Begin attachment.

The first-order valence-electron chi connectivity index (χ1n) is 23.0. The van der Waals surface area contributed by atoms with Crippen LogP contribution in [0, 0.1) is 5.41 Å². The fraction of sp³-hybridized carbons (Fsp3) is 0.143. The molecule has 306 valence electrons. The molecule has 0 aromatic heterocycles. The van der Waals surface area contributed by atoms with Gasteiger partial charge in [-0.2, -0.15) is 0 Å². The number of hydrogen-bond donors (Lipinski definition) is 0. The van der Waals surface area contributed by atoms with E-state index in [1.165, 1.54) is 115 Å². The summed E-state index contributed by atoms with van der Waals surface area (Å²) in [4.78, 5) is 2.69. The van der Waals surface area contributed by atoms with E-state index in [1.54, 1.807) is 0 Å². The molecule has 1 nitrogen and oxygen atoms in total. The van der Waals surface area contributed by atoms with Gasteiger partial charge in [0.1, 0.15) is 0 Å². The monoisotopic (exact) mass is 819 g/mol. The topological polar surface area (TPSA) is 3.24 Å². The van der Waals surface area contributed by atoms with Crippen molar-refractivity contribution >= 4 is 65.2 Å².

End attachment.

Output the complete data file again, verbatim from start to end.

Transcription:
The first-order valence-electron chi connectivity index (χ1n) is 23.0. The van der Waals surface area contributed by atoms with Crippen LogP contribution in [0, 0.1) is 5.41 Å². The fraction of sp³-hybridized carbons (Fsp3) is 0.143. The molecule has 306 valence electrons. The molecule has 0 aromatic heterocycles. The van der Waals surface area contributed by atoms with Gasteiger partial charge in [-0.2, -0.15) is 0 Å². The number of hydrogen-bond donors (Lipinski definition) is 0. The van der Waals surface area contributed by atoms with E-state index in [1.165, 1.54) is 115 Å². The summed E-state index contributed by atoms with van der Waals surface area (Å²) in [4.78, 5) is 2.69. The van der Waals surface area contributed by atoms with E-state index in [1.54, 1.807) is 0 Å². The molecule has 1 nitrogen and oxygen atoms in total. The van der Waals surface area contributed by atoms with Gasteiger partial charge in [0.1, 0.15) is 0 Å². The monoisotopic (exact) mass is 819 g/mol. The topological polar surface area (TPSA) is 3.24 Å². The van der Waals surface area contributed by atoms with Crippen molar-refractivity contribution >= 4 is 65.2 Å².